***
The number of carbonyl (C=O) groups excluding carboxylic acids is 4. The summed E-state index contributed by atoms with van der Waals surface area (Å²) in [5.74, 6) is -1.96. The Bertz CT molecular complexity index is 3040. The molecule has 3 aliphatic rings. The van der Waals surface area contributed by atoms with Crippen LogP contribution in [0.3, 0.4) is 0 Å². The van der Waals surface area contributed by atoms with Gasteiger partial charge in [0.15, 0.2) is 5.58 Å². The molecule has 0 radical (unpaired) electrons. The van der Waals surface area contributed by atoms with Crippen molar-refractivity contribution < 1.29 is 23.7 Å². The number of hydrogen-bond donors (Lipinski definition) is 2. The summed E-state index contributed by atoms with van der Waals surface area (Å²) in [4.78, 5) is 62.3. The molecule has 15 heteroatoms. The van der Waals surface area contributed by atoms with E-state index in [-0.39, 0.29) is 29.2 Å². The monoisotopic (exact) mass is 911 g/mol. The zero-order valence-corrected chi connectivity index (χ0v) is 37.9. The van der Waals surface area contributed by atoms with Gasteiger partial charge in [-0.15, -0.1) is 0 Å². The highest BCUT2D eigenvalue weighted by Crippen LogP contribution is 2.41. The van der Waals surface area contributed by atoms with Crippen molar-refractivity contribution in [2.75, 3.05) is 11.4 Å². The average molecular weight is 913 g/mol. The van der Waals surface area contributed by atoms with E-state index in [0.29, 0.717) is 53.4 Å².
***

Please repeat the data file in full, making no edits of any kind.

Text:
The number of carbonyl (C=O) groups excluding carboxylic acids is 4. The summed E-state index contributed by atoms with van der Waals surface area (Å²) in [5.74, 6) is -1.96. The Bertz CT molecular complexity index is 3040. The molecule has 3 aliphatic rings. The van der Waals surface area contributed by atoms with Crippen LogP contribution in [0.3, 0.4) is 0 Å². The van der Waals surface area contributed by atoms with Gasteiger partial charge in [0.15, 0.2) is 5.58 Å². The molecule has 0 radical (unpaired) electrons. The van der Waals surface area contributed by atoms with Crippen molar-refractivity contribution < 1.29 is 23.7 Å². The number of hydrogen-bond donors (Lipinski definition) is 2. The summed E-state index contributed by atoms with van der Waals surface area (Å²) in [4.78, 5) is 62.3. The molecule has 15 heteroatoms. The van der Waals surface area contributed by atoms with E-state index in [-0.39, 0.29) is 29.2 Å². The monoisotopic (exact) mass is 911 g/mol. The zero-order valence-corrected chi connectivity index (χ0v) is 37.9. The van der Waals surface area contributed by atoms with Gasteiger partial charge in [-0.15, -0.1) is 0 Å². The highest BCUT2D eigenvalue weighted by Crippen LogP contribution is 2.41. The van der Waals surface area contributed by atoms with Crippen molar-refractivity contribution in [2.75, 3.05) is 11.4 Å². The average molecular weight is 913 g/mol. The van der Waals surface area contributed by atoms with E-state index in [0.29, 0.717) is 53.4 Å².